February 5, 2009 | Comments ()

By Dustin Rowles | Books | February 5, 2009 |


Khaled Hosseini is perhaps better known for his breakout novel, The Kite Runner (chosen as one of the best books of the generation, by this site). It’s the story of two boys living and growing up in war-torn Afghanistan, their friendship torn apart by the fact that each is from a different religious faction. With the Kite Runner, I finally understood the complexity and the magnitude of everything that had, and was still happening in that far-off country I had only heard about in the news. I think that (and this might be true for most Westerners) we have become almost numb to the constant reports of so many dead and so many attacks coming from Afghanistan, so that we almost come to forget that there are human lives being torn apart, friendships and families destroyed in a senseless struggle for power. Hosseini, with his simple yet touching prose, brought it all home in his first novel; though the story was fiction and the book had some flaws, he gave us a penetrating, honest look into Afghanistan, probably the first for many readers.

In A Thousand Splendid Suns, Hosseini does the same, but in a much more powerful way. This time, he focuses on the group that is perhaps the most affected by the wars in which they have little or no say at all: the women of Afghanistan. Hosseini, his style much more mature and elegant than in the Kite Runner, tells the story of two very different women: Mariam and Laila. The first part of the book focuses on Mariam, an illegitimate girl raised by a bitter, sad mother. Mariam is visited every now and then by her father, Jalil, a wealthy man whom she adores. She is a happy child until she discovers that her father and his family are ashamed of her, when she isn’t allowed into his house after he breaks a promise to take her somewhere. She is heartbroken, and remains a sad and tragic figure as she is later forcefully married to a much older man. Mariam, a poor, uneducated girl, accepts her life as the isolated wife of an abusive, religiously conservative man, because she knows nothing better. Or rather, she believes she deserves nothing better. All she knows is that she must live the life she has been given, and that to fight it would be useless.

Hosseini leaves Mariam for a while to tell us of Laila, a young girl, who lives down the street from the reclusive Mariam and her husband. Unlike the older woman, Laila has a loving family and a progressive father who believes women have the right to be educated and to work. Laila falls in love with a young man named Tariq, but just before they can be together, Afghanistan is thrown into a cycle of civil wars and invasions that would sink it into a constantly changing, constantly dangerous world in which death is always just around the corner. I won’t spoil the how, but I’ll just say that eventually Laila’s and Miriam’s lives are brought together.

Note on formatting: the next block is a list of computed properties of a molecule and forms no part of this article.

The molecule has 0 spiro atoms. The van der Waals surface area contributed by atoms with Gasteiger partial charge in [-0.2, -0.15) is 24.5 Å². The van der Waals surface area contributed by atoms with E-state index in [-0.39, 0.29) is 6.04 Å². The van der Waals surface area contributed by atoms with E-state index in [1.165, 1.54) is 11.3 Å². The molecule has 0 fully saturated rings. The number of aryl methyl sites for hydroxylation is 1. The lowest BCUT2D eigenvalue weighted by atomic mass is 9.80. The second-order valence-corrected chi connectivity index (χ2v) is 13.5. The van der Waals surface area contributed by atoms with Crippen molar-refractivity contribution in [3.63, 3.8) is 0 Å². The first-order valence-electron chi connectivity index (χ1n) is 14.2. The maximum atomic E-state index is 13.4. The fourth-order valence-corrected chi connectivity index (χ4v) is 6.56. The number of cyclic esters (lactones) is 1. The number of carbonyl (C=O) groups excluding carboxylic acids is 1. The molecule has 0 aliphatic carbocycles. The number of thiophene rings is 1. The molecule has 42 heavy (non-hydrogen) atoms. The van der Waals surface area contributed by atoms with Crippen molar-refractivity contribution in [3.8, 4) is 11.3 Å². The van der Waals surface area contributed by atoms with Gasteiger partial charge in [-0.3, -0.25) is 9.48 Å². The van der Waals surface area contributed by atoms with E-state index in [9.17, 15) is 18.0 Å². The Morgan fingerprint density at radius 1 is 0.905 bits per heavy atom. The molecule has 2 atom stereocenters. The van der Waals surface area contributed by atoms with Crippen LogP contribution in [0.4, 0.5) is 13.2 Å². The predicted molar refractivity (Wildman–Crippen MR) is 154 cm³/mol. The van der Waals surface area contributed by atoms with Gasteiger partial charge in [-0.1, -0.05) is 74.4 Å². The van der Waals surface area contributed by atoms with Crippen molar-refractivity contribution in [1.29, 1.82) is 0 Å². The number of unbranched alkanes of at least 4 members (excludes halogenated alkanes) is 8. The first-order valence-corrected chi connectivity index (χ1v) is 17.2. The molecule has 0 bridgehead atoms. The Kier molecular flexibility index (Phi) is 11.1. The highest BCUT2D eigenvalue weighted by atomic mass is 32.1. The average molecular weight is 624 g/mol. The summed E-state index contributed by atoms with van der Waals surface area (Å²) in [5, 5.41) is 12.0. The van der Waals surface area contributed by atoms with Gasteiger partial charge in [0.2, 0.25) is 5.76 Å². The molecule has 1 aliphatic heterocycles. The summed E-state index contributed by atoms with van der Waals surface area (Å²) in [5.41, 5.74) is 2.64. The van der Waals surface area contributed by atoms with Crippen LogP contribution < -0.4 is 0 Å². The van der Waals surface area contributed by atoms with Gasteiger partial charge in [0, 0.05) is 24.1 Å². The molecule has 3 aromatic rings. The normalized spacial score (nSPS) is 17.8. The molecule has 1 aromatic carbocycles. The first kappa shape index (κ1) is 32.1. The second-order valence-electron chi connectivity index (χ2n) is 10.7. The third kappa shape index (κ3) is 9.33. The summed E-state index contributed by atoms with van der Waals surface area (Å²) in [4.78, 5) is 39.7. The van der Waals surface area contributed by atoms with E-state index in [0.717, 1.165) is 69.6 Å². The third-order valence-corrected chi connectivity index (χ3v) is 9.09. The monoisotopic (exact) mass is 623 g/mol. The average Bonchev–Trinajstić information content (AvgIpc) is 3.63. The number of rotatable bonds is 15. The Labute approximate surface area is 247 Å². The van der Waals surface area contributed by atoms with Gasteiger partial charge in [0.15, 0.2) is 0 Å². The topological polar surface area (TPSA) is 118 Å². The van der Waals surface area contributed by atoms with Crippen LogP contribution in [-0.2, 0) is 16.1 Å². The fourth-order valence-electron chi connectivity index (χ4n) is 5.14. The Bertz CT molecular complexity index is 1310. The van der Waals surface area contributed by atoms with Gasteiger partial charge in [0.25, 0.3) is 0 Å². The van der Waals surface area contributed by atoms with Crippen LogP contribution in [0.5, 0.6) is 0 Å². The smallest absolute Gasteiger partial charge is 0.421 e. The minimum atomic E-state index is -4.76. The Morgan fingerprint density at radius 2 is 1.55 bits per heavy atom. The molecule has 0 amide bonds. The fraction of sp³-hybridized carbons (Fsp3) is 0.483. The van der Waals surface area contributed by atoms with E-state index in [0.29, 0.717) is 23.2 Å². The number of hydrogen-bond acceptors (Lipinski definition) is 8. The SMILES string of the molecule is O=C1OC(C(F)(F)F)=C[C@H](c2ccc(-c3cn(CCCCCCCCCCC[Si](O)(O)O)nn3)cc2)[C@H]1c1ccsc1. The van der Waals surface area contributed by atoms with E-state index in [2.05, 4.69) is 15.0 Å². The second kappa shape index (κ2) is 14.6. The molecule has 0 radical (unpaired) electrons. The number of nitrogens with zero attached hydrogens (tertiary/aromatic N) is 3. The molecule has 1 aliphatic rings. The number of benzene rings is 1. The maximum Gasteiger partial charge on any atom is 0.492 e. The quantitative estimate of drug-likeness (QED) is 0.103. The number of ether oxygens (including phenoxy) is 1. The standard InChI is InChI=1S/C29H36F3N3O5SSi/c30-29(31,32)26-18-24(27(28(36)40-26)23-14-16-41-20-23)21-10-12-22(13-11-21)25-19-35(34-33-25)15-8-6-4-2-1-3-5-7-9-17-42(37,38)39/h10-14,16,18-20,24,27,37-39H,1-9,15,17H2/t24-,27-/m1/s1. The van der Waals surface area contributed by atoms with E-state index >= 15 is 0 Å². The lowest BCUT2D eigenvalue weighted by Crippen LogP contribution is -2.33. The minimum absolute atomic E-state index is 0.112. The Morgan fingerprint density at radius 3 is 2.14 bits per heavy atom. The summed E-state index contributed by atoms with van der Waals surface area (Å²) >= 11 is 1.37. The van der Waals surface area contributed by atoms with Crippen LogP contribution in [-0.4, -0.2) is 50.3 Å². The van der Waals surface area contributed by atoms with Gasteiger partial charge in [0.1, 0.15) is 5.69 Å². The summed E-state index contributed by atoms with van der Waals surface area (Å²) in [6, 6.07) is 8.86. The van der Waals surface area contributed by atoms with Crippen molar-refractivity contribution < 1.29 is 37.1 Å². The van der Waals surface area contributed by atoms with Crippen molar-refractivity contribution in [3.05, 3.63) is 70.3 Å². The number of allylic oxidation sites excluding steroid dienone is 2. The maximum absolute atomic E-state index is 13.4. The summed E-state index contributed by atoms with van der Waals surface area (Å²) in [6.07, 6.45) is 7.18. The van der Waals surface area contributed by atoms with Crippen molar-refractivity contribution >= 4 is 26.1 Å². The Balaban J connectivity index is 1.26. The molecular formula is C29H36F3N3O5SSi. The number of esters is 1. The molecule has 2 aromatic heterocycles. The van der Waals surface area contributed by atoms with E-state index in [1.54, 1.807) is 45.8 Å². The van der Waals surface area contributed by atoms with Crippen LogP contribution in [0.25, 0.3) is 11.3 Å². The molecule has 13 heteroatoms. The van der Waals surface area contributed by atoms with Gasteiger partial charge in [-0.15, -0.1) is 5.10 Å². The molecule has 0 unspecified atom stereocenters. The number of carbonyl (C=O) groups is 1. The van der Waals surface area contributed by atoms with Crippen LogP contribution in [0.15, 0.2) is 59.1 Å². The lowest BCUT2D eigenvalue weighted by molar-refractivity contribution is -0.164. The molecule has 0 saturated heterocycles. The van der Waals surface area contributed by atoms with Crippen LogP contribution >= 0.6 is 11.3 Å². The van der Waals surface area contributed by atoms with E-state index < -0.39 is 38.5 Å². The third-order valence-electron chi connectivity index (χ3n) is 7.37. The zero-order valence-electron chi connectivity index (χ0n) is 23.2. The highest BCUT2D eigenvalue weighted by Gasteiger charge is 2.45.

It’s here that Hosseini connects their two stories, and the women’s relationship, tense at first, is the most honest and touching part of the entire book, and I admit it brought tears to my eyes. Laila finally allows Mariam to see that there is more to the world than suffering and sadness, resignation and numbness. The love that grows between them, like a mother and daughter, is beautifully written by Hosseini, their lives being affected but not much changed by the constant warfare in Afghanistan. As women during the reign of the Taliban, they are not allowed to know or to see anything, but Hosseini constantly connects their lives to what is going on in the larger world. They are in many ways helpless, but they learn to survive by their strength and love alone.

I think this last part is why I found this book to be much more real and powerful than The Kite Runner. It’s so rare to hear of war from the point of view of women, let alone Afghanistan, and even more rare to see it done so well as Hosseini does. The two women are so carefully drawn that you come to understand them completely, and there is never a moment when they seem unrealistic; they feel real, and their story has the most impact because of it. It’s never manipulative or cloying: it’s honest.

A Thousand Splendid Suns is a story full of sadness and tragedy, but there are moments of true beauty and happiness in the lives of Mariam and Laila, and these are just as heart-wrenching and powerful. I absolutely loved reading this book, even when it had me sobbing into my shirt in the middle of the night.

This review is part of the Cannonball Read series. Details about here and the growing number of participants and their blogs, from which these reviews are pulled, are here. And check here for more of Figgy’s reviews.

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100 Books in One Year: A Thousand Splendid Suns by Khaled Hosseini

Cannonball Read / Figgy

Books | February 5, 2009 | Comments ()



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